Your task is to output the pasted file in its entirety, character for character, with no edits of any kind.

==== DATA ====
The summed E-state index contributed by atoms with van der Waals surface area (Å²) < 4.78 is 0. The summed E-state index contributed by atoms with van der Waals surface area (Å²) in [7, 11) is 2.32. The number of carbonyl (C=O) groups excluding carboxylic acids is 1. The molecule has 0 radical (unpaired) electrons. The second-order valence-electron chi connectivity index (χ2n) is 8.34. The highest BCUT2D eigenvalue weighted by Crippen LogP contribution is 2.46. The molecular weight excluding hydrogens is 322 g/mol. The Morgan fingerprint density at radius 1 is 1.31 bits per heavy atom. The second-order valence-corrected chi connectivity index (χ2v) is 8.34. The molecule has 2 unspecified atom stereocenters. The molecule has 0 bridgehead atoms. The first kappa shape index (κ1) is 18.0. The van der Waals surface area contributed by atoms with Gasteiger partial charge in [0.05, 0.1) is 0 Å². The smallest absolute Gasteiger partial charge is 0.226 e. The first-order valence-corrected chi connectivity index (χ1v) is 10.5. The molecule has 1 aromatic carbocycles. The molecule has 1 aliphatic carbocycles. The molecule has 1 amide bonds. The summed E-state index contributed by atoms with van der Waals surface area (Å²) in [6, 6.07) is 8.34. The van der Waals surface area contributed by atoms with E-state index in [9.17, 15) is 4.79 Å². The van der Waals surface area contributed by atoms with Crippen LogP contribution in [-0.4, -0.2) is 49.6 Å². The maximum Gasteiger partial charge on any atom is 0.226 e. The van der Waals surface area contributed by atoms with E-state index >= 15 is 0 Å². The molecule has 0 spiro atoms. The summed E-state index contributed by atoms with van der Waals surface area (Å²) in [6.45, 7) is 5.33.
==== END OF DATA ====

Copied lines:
The summed E-state index contributed by atoms with van der Waals surface area (Å²) < 4.78 is 0. The summed E-state index contributed by atoms with van der Waals surface area (Å²) in [7, 11) is 2.32. The number of carbonyl (C=O) groups excluding carboxylic acids is 1. The molecule has 0 radical (unpaired) electrons. The second-order valence-electron chi connectivity index (χ2n) is 8.34. The highest BCUT2D eigenvalue weighted by Crippen LogP contribution is 2.46. The molecular weight excluding hydrogens is 322 g/mol. The Morgan fingerprint density at radius 1 is 1.31 bits per heavy atom. The second-order valence-corrected chi connectivity index (χ2v) is 8.34. The molecule has 2 unspecified atom stereocenters. The molecule has 0 bridgehead atoms. The first kappa shape index (κ1) is 18.0. The van der Waals surface area contributed by atoms with Gasteiger partial charge in [0.05, 0.1) is 0 Å². The smallest absolute Gasteiger partial charge is 0.226 e. The first-order valence-corrected chi connectivity index (χ1v) is 10.5. The molecule has 1 aromatic carbocycles. The molecule has 1 aliphatic carbocycles. The molecule has 1 amide bonds. The summed E-state index contributed by atoms with van der Waals surface area (Å²) in [6, 6.07) is 8.34. The van der Waals surface area contributed by atoms with E-state index in [9.17, 15) is 4.79 Å². The van der Waals surface area contributed by atoms with Crippen LogP contribution in [-0.4, -0.2) is 49.6 Å². The maximum Gasteiger partial charge on any atom is 0.226 e. The van der Waals surface area contributed by atoms with E-state index >= 15 is 0 Å². The molecule has 0 spiro atoms. The summed E-state index contributed by atoms with van der Waals surface area (Å²) in [6.45, 7) is 5.33.